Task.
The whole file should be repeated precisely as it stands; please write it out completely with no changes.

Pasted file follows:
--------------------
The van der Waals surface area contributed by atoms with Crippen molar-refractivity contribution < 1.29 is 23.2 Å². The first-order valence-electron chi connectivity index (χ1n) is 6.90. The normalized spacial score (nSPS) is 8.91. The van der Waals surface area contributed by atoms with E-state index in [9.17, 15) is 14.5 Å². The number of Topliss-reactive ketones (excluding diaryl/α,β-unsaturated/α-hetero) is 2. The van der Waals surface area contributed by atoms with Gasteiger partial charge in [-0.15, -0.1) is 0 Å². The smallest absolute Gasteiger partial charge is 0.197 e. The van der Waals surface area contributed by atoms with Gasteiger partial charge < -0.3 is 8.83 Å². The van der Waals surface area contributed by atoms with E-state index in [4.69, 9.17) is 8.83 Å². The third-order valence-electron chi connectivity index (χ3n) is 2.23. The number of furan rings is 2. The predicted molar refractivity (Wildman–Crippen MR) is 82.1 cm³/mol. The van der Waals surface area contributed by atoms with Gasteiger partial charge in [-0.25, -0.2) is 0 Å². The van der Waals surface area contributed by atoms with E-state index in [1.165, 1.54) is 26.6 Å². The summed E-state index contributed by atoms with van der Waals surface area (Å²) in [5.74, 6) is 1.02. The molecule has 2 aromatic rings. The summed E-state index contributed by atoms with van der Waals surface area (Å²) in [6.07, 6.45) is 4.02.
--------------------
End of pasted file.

The van der Waals surface area contributed by atoms with Crippen molar-refractivity contribution < 1.29 is 23.2 Å². The first-order valence-electron chi connectivity index (χ1n) is 6.90. The normalized spacial score (nSPS) is 8.91. The van der Waals surface area contributed by atoms with E-state index in [9.17, 15) is 14.5 Å². The number of Topliss-reactive ketones (excluding diaryl/α,β-unsaturated/α-hetero) is 2. The van der Waals surface area contributed by atoms with Gasteiger partial charge in [-0.15, -0.1) is 0 Å². The smallest absolute Gasteiger partial charge is 0.197 e. The van der Waals surface area contributed by atoms with Gasteiger partial charge < -0.3 is 8.83 Å². The van der Waals surface area contributed by atoms with E-state index in [4.69, 9.17) is 8.83 Å². The third-order valence-electron chi connectivity index (χ3n) is 2.23. The number of furan rings is 2. The predicted molar refractivity (Wildman–Crippen MR) is 82.1 cm³/mol. The van der Waals surface area contributed by atoms with Gasteiger partial charge in [-0.25, -0.2) is 0 Å². The van der Waals surface area contributed by atoms with E-state index in [1.165, 1.54) is 26.6 Å². The summed E-state index contributed by atoms with van der Waals surface area (Å²) in [5.74, 6) is 1.02. The molecule has 2 aromatic rings. The summed E-state index contributed by atoms with van der Waals surface area (Å²) in [6.07, 6.45) is 4.02.